Real Heroes article is annual; heroes' stories are fresh
Follow Aunt Gladys' traditional recipe. No fancy variations from the Food Network or Gordon Ramsay are necessary (or appreciated).
The same thing holds true at a community newspaper like the Daily Herald.
There are certain stories that we do annually. Specific facts may change, but the stories themselves strike a familiar chord. And readers grow to expect them.
On Thursday, The Herald presented its package of Real Heroes -- one of those stories we never miss.
Each year the American Red Cross Snohomish County Chapter honors a number of local people whose actions helped to save the lives of neighbors, friends, family members, or, often, complete strangers.
The awards ceremony packs a ballroom at the Tulalip Resort Casino, where the breakfast crowd is introduced to the heroes and shown video clips that recount their deeds. This is an important event for the Red Cross, and it raises about a quarter of a million dollars for the local chapter.
Now, The Herald uses plenty of ink announcing awards, nonprofit fundraisers and civic commemorations.
But the staff takes things to a special level for the Real Heroes event. We reserve Page One space a week in advance, to make sure we can feature at least one of the award recipients. (This year it was a story about two guys, lifelong hunting and fishing buddies who each helped save the other's life during the past year.)
In addition, the newspaper prints photos and summaries about all the other heroes, too.
These stories don't run a day or a week after the event. They run on the morning of the actual breakfast, so subscribers all over Snohomish County are reading about these heroes while the breakfast is in progress.
In a world full of scandals and crises, politics and police work, what makes a community breakfast like this one worthy of Page One every year?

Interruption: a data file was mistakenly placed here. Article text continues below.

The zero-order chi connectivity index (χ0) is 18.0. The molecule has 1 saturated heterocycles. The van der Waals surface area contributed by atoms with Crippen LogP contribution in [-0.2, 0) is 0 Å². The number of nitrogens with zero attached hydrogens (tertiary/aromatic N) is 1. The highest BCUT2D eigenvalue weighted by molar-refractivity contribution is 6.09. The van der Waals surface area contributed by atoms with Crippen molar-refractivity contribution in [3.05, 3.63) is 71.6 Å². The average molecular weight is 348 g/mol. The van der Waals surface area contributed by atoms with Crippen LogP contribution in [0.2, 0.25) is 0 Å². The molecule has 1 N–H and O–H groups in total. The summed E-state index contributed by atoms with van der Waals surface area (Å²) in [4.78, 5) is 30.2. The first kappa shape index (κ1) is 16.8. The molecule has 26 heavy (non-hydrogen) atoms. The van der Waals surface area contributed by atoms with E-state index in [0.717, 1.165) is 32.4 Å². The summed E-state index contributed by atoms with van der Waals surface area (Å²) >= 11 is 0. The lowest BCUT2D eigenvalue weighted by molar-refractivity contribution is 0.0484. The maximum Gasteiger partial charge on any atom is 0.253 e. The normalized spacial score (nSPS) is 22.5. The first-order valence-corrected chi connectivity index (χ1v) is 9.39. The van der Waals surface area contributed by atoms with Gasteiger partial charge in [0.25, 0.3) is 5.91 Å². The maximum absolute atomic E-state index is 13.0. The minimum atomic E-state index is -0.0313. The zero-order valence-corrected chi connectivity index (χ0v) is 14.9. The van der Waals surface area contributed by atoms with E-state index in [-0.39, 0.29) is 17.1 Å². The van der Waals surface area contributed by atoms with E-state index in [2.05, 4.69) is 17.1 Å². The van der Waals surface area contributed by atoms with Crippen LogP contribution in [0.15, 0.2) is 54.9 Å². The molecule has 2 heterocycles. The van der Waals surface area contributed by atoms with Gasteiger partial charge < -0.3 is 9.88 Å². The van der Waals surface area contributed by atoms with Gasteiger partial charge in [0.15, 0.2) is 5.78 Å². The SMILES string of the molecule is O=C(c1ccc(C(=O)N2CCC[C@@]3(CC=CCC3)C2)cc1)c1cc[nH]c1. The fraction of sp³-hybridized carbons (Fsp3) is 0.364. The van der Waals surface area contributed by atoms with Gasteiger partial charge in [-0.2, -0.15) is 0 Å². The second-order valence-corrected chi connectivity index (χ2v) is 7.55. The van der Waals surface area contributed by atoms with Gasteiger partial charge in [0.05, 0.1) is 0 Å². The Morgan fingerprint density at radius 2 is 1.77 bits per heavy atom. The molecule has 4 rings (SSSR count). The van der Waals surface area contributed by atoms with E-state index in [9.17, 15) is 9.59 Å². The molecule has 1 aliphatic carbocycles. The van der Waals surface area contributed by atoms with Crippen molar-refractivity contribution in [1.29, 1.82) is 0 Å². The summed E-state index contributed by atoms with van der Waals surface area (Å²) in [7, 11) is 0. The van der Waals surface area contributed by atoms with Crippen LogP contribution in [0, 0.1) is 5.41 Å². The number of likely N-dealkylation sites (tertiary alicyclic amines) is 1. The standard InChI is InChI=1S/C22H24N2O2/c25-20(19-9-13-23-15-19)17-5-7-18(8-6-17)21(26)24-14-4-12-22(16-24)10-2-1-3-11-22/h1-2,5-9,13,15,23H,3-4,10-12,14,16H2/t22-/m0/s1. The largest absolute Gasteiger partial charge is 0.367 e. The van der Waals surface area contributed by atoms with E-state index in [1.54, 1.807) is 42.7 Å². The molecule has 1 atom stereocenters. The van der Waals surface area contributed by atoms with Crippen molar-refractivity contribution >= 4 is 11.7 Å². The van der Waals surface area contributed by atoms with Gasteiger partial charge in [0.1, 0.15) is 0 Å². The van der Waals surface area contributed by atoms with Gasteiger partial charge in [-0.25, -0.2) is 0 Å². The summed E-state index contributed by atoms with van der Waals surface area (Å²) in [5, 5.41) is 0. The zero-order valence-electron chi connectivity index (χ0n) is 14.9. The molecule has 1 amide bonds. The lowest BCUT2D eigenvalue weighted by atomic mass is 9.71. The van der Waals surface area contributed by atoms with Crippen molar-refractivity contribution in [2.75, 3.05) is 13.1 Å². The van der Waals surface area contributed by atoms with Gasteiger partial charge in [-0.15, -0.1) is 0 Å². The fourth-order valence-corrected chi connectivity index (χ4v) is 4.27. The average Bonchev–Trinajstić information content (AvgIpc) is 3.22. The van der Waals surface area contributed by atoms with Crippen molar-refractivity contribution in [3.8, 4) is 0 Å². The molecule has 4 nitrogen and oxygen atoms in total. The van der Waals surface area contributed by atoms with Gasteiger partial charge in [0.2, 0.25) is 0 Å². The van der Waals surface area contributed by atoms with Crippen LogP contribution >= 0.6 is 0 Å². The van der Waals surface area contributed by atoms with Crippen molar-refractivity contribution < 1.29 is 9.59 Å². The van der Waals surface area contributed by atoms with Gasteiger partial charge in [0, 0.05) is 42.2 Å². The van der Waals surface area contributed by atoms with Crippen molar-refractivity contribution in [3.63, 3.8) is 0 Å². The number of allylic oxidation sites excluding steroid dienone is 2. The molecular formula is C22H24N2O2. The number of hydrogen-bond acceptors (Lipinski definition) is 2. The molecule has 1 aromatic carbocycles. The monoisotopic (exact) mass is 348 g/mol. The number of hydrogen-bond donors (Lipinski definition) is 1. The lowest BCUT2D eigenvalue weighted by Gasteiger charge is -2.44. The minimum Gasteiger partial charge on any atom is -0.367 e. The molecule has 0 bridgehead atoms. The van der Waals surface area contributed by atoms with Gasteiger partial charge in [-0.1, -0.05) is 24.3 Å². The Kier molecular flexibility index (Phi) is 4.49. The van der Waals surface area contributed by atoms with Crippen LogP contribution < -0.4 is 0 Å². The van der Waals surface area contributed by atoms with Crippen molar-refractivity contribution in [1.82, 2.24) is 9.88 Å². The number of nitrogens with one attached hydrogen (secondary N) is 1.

This year, reporter and columnist Julie Muhlstein drew the assignment, as she frequently has over the years.
"For me, it's an inspiring reminder that all around us are people quietly going about their live," she says. "Without expectations of notice or reward, they make life better for others. It's a privilege to tell their stories."
Herald reporters are a special breed, says Neal Pattison, executive editor. "They really love telling 'people' stories. Sometimes they are tragedies and sometimes they are triumphs. But good journalism introduces neighbors to neighbors and helps them learn how they're connected."
And The Herald's commitment to events like the Real Heroes breakfast goes beyond news coverage. The newspaper company is an official supporter of the event, and Kim Heltne, assistant to the publisher, is a table captain, one of the people who wrangles donations from her seatmates.
"For the past 112 years, our reporters, photographers and editors have shared stories about the heroes (and the villains) in our community," Heltne says. "We look forward to the Real Heroes breakfast each year because it offers a heart-warming opportunity to celebrate positive outcomes ... and to say 'thank you' to the individuals whose efforts served to change the course of events."
And it is not just the Red Cross that gets this sort of treatment.
Each year faithful readers know The Herald will ask elementary students how to cook their Thanksgiving turkeys. And quote the speeches of the county's high school graduates. And compile a holiday directory, Ways to Give. And publish big, colorful salutes to our top boy and girl athletes.
"The Evergreen State Fair is another example of an event that comes around every summer," Muhlstein says. "In the past few years, Herald photographers have shared fresh images from the fair each day on a special fair page. That's a fun way to tell a perennial story."
It seems there are lots of recurring favorites, and our family of readers expect us to bring them to the table this year and every year. And that is one of the ways The Daily Herald defines community journalism.
The Sunday column, Here at The Herald, provides an inside peek at the newspaper. Is there something you would like to know? Email executive editor Neal Pattison at email@example.com.
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